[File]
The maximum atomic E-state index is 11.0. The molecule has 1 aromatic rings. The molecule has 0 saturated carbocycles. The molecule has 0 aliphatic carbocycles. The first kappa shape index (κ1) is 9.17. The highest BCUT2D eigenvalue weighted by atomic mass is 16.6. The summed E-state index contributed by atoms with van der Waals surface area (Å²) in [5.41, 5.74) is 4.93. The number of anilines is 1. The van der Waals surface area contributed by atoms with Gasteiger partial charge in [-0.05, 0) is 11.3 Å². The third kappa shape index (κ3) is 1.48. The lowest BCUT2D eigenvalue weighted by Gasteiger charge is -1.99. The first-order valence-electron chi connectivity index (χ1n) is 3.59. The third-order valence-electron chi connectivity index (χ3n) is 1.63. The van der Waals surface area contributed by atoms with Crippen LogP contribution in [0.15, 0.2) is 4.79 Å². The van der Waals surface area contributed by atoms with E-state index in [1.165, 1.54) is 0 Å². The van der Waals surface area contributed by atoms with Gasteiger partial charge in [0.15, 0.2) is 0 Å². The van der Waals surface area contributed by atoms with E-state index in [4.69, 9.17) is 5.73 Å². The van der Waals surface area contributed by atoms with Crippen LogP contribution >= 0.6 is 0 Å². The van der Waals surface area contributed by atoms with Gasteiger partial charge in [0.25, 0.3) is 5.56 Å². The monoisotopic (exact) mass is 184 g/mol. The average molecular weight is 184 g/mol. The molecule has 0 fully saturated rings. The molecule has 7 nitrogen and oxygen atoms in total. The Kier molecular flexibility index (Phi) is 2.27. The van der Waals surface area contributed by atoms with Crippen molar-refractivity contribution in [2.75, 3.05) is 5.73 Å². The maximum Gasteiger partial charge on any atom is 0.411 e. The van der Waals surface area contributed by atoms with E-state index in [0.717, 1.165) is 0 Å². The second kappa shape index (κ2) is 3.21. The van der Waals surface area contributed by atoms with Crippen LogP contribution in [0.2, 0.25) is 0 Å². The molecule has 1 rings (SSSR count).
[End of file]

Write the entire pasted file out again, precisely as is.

The maximum atomic E-state index is 11.0. The molecule has 1 aromatic rings. The molecule has 0 saturated carbocycles. The molecule has 0 aliphatic carbocycles. The first kappa shape index (κ1) is 9.17. The highest BCUT2D eigenvalue weighted by atomic mass is 16.6. The summed E-state index contributed by atoms with van der Waals surface area (Å²) in [5.41, 5.74) is 4.93. The number of anilines is 1. The van der Waals surface area contributed by atoms with Gasteiger partial charge in [-0.05, 0) is 11.3 Å². The third kappa shape index (κ3) is 1.48. The lowest BCUT2D eigenvalue weighted by Gasteiger charge is -1.99. The first-order valence-electron chi connectivity index (χ1n) is 3.59. The third-order valence-electron chi connectivity index (χ3n) is 1.63. The van der Waals surface area contributed by atoms with Crippen LogP contribution in [0.15, 0.2) is 4.79 Å². The van der Waals surface area contributed by atoms with E-state index in [1.165, 1.54) is 0 Å². The van der Waals surface area contributed by atoms with Gasteiger partial charge in [0.15, 0.2) is 0 Å². The van der Waals surface area contributed by atoms with E-state index in [4.69, 9.17) is 5.73 Å². The van der Waals surface area contributed by atoms with Crippen LogP contribution >= 0.6 is 0 Å². The van der Waals surface area contributed by atoms with Gasteiger partial charge in [0.25, 0.3) is 5.56 Å². The monoisotopic (exact) mass is 184 g/mol. The average molecular weight is 184 g/mol. The molecule has 0 fully saturated rings. The molecule has 7 nitrogen and oxygen atoms in total. The Kier molecular flexibility index (Phi) is 2.27. The van der Waals surface area contributed by atoms with Crippen molar-refractivity contribution in [2.75, 3.05) is 5.73 Å². The maximum Gasteiger partial charge on any atom is 0.411 e. The van der Waals surface area contributed by atoms with E-state index in [0.717, 1.165) is 0 Å². The second kappa shape index (κ2) is 3.21. The van der Waals surface area contributed by atoms with Crippen LogP contribution in [0.2, 0.25) is 0 Å². The molecule has 1 rings (SSSR count).